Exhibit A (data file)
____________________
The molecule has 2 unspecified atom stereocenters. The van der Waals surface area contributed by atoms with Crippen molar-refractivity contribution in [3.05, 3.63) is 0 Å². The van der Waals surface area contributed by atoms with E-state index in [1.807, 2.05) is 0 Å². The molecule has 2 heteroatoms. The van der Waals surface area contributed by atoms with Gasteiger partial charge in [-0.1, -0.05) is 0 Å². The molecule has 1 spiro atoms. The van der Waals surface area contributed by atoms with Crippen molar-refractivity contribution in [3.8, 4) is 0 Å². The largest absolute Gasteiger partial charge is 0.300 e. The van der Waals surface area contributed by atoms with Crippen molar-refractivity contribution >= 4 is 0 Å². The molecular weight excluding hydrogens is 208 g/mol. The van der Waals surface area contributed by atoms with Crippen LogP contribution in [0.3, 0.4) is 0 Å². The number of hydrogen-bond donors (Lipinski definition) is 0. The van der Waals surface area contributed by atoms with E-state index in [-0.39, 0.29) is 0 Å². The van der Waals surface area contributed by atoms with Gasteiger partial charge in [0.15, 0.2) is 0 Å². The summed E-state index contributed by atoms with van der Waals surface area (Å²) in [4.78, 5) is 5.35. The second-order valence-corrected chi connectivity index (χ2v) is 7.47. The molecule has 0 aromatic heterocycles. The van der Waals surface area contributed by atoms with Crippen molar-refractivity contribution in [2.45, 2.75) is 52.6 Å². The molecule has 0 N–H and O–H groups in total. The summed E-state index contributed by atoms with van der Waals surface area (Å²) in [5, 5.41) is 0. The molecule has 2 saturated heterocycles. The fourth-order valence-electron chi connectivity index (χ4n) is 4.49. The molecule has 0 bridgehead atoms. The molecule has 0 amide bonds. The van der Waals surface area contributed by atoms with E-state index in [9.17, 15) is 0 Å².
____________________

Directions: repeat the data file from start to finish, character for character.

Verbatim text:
The molecule has 2 unspecified atom stereocenters. The van der Waals surface area contributed by atoms with Crippen molar-refractivity contribution in [3.05, 3.63) is 0 Å². The van der Waals surface area contributed by atoms with E-state index in [1.807, 2.05) is 0 Å². The molecule has 2 heteroatoms. The van der Waals surface area contributed by atoms with Gasteiger partial charge in [-0.1, -0.05) is 0 Å². The molecule has 1 spiro atoms. The van der Waals surface area contributed by atoms with Crippen molar-refractivity contribution in [3.8, 4) is 0 Å². The largest absolute Gasteiger partial charge is 0.300 e. The van der Waals surface area contributed by atoms with Crippen molar-refractivity contribution >= 4 is 0 Å². The molecular weight excluding hydrogens is 208 g/mol. The van der Waals surface area contributed by atoms with Crippen LogP contribution in [0.3, 0.4) is 0 Å². The number of hydrogen-bond donors (Lipinski definition) is 0. The van der Waals surface area contributed by atoms with E-state index in [-0.39, 0.29) is 0 Å². The van der Waals surface area contributed by atoms with Gasteiger partial charge in [0.15, 0.2) is 0 Å². The summed E-state index contributed by atoms with van der Waals surface area (Å²) in [4.78, 5) is 5.35. The second-order valence-corrected chi connectivity index (χ2v) is 7.47. The molecule has 0 aromatic heterocycles. The van der Waals surface area contributed by atoms with Crippen molar-refractivity contribution in [2.45, 2.75) is 52.6 Å². The molecule has 0 N–H and O–H groups in total. The summed E-state index contributed by atoms with van der Waals surface area (Å²) in [5, 5.41) is 0. The molecule has 2 saturated heterocycles. The fourth-order valence-electron chi connectivity index (χ4n) is 4.49. The molecule has 0 bridgehead atoms. The molecule has 0 amide bonds. The van der Waals surface area contributed by atoms with E-state index in [9.17, 15) is 0 Å².